Some see the presidential campaign as a superficial exercise in make-believe. Perhaps, writes Tarek Atia
, but it also has the potential to be a dress rehearsal for the real thing
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ELEMENTS OF A CAMPAIGN: The three leading candidates craft the images they want voters to see. Mubarak has tea with a farmer and his family; Nour salutes his supporters downtown; Gomaa's attempt to mimic Wafd hero Zaghloul
It certainly looks like a real election. The streets are filled with billboards shouting out slogans about how they plan to lead Egypt into the future. On TV and in the press, a steady flow of ads and news coverage promote the popular and policy merits of the candidates. And just like in a real election, only two or three of the 10 men trying to become the next president look to really be in the race, judging from the amount of money and time being spent on their campaigns and their level of presence in the public eye.
Of those three, the incumbent, President Hosni Mubarak, is getting the lion's share of attention. A drive across Cairo's lazy summer streets reveals many more of the green-tinted Mubarak 2005 billboards per square kilometre than those promoting the merits of Noaman Gomaa and Ayman Nour, the two opposition party chairmen who appear to be the president's closest competitors.
Gomaa's attempt to portray himself as a populist reincarnation of his Wafd Party's historic icon, Saad Zaghloul, illuminates the Cairo sky in some places. With his finger pointing forward, the Gomaa on the billboards insists, "Be with me people and let us genuinely change Egypt". And again, just like in true campaign style, his two-page, full-colour ad, which has appeared in the major dailies dozens of times, has courted controversy for supposedly being too negative. Underneath the slogan, "We've suffocated", the ad features a group of angry people describing the nation's chronic ills -- poor education, an unattractive job market, deteriorating health policies. Described by columnist Magdi Mehanna as "a highly skilled and extraordinarily intelligent" ad, state-run media bosses were initially reluctant to run it in their publications, fearing it was too harsh in its criticism of the ruling National Democratic Party (NDP) regime and its candidate Mubarak. Only after the government stepped in with a green light did the ads run.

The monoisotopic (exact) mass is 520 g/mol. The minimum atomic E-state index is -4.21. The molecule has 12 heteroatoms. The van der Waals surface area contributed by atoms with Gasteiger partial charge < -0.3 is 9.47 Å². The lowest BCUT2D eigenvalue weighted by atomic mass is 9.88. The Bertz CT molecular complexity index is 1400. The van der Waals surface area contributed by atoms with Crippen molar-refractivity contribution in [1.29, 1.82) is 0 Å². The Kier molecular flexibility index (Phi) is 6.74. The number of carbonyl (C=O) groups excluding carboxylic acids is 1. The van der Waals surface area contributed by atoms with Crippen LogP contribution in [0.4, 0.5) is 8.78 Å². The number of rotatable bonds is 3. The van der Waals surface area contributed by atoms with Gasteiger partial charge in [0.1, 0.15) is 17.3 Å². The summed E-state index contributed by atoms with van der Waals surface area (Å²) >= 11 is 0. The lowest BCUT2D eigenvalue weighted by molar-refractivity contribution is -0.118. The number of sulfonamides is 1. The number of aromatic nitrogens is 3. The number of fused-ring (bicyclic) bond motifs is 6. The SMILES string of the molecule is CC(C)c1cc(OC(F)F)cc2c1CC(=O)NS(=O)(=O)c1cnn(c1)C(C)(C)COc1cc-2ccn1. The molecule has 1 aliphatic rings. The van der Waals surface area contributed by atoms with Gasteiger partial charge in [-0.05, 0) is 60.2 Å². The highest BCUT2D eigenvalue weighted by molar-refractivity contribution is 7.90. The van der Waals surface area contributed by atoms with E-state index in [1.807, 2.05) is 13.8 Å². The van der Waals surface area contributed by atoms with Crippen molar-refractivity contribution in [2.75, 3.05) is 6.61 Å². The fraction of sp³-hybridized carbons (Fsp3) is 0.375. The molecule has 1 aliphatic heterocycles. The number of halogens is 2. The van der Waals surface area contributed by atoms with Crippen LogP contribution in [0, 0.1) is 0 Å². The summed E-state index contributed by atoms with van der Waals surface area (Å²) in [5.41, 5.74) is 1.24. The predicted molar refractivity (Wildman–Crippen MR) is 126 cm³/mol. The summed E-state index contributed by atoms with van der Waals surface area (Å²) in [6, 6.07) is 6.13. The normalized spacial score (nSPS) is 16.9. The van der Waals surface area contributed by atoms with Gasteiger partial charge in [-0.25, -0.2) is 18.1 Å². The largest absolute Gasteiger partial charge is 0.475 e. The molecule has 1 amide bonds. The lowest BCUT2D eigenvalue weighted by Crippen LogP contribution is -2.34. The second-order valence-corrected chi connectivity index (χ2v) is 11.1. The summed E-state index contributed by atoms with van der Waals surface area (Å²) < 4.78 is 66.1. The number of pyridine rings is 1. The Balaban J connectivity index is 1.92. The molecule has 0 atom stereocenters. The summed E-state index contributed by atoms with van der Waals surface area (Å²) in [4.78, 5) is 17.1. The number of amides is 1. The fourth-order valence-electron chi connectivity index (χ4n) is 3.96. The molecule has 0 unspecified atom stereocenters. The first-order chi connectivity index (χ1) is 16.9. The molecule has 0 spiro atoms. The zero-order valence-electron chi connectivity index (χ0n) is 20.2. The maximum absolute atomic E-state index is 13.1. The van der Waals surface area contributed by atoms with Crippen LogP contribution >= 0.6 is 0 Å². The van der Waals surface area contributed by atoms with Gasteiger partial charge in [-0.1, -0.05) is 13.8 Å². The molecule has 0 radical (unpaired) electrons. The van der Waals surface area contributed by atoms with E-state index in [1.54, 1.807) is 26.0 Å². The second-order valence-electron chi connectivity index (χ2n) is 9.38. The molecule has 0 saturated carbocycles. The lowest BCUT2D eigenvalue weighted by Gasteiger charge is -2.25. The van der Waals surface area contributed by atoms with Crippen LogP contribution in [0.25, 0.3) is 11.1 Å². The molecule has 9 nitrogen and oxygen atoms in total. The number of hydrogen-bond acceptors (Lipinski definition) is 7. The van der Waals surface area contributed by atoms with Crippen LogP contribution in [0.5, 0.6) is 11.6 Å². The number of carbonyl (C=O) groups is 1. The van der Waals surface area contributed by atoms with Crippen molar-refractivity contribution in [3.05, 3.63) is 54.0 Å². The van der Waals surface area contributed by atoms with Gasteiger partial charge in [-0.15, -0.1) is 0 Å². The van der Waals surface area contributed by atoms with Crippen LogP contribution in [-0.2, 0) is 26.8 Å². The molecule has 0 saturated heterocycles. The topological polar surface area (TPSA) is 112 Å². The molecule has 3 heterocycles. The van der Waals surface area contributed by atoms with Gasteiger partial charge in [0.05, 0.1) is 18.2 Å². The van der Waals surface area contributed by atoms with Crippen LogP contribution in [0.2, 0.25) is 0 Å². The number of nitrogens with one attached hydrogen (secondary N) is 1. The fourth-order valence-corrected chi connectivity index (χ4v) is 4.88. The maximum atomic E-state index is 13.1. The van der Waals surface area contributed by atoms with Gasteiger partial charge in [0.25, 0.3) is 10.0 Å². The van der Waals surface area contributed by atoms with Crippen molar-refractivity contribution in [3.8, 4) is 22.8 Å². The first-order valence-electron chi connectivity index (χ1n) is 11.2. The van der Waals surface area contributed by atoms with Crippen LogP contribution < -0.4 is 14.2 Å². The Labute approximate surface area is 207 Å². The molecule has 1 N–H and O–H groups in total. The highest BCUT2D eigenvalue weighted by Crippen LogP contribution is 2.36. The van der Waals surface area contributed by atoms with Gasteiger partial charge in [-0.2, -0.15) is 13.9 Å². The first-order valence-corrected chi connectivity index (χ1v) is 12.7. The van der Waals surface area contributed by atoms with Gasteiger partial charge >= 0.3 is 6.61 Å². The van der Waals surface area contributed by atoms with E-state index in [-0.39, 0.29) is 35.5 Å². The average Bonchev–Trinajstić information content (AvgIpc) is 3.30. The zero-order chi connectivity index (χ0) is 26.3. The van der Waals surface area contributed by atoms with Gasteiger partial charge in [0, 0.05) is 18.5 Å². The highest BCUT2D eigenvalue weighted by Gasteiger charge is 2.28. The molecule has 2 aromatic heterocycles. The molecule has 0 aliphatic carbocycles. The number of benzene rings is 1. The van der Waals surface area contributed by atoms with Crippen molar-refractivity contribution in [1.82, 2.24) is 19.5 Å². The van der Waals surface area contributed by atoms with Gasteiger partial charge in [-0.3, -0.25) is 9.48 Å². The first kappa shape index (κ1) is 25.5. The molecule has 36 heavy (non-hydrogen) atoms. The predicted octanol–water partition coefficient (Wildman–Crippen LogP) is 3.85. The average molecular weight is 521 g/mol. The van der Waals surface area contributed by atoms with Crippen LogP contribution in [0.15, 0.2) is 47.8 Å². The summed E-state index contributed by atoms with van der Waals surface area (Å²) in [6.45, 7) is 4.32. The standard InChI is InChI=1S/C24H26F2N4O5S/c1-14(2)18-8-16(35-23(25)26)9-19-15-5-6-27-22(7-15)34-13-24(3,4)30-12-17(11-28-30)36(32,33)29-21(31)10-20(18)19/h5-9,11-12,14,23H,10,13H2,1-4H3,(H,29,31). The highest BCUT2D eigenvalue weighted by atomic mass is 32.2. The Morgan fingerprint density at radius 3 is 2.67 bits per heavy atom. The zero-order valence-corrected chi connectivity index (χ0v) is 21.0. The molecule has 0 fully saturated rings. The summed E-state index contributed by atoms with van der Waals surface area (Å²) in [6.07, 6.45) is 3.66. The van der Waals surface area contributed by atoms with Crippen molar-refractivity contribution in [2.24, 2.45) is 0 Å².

Gomaa's Wafd Party, meanwhile, has been running plenty of stories in its own daily paper alleging that its posters and banners in various parts of the country are being torn down by the NDP.